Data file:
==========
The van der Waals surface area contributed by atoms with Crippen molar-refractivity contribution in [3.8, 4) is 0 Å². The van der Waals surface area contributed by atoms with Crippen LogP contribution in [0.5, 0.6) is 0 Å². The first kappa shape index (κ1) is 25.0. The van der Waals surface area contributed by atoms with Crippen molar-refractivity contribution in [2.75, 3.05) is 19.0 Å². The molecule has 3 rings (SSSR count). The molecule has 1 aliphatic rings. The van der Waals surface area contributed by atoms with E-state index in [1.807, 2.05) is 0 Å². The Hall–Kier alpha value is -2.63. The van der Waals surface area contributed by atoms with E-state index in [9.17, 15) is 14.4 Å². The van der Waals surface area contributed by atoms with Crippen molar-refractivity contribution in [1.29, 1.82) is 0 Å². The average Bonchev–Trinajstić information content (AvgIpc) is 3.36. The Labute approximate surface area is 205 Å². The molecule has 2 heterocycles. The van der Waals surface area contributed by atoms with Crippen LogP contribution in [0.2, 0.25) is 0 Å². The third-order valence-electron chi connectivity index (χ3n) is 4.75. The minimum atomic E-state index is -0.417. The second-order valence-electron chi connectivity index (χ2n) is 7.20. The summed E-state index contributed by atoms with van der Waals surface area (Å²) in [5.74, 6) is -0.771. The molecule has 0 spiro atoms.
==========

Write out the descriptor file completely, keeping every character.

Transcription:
The van der Waals surface area contributed by atoms with Crippen molar-refractivity contribution in [3.8, 4) is 0 Å². The van der Waals surface area contributed by atoms with Crippen LogP contribution in [0.5, 0.6) is 0 Å². The first kappa shape index (κ1) is 25.0. The van der Waals surface area contributed by atoms with Crippen molar-refractivity contribution in [2.75, 3.05) is 19.0 Å². The molecule has 3 rings (SSSR count). The molecule has 1 aliphatic rings. The van der Waals surface area contributed by atoms with E-state index in [1.807, 2.05) is 0 Å². The Hall–Kier alpha value is -2.63. The van der Waals surface area contributed by atoms with E-state index in [9.17, 15) is 14.4 Å². The van der Waals surface area contributed by atoms with Crippen molar-refractivity contribution in [1.29, 1.82) is 0 Å². The average Bonchev–Trinajstić information content (AvgIpc) is 3.36. The Labute approximate surface area is 205 Å². The molecule has 2 heterocycles. The van der Waals surface area contributed by atoms with Crippen LogP contribution in [0.2, 0.25) is 0 Å². The third-order valence-electron chi connectivity index (χ3n) is 4.75. The minimum atomic E-state index is -0.417. The second-order valence-electron chi connectivity index (χ2n) is 7.20. The summed E-state index contributed by atoms with van der Waals surface area (Å²) in [5.74, 6) is -0.771. The molecule has 0 spiro atoms.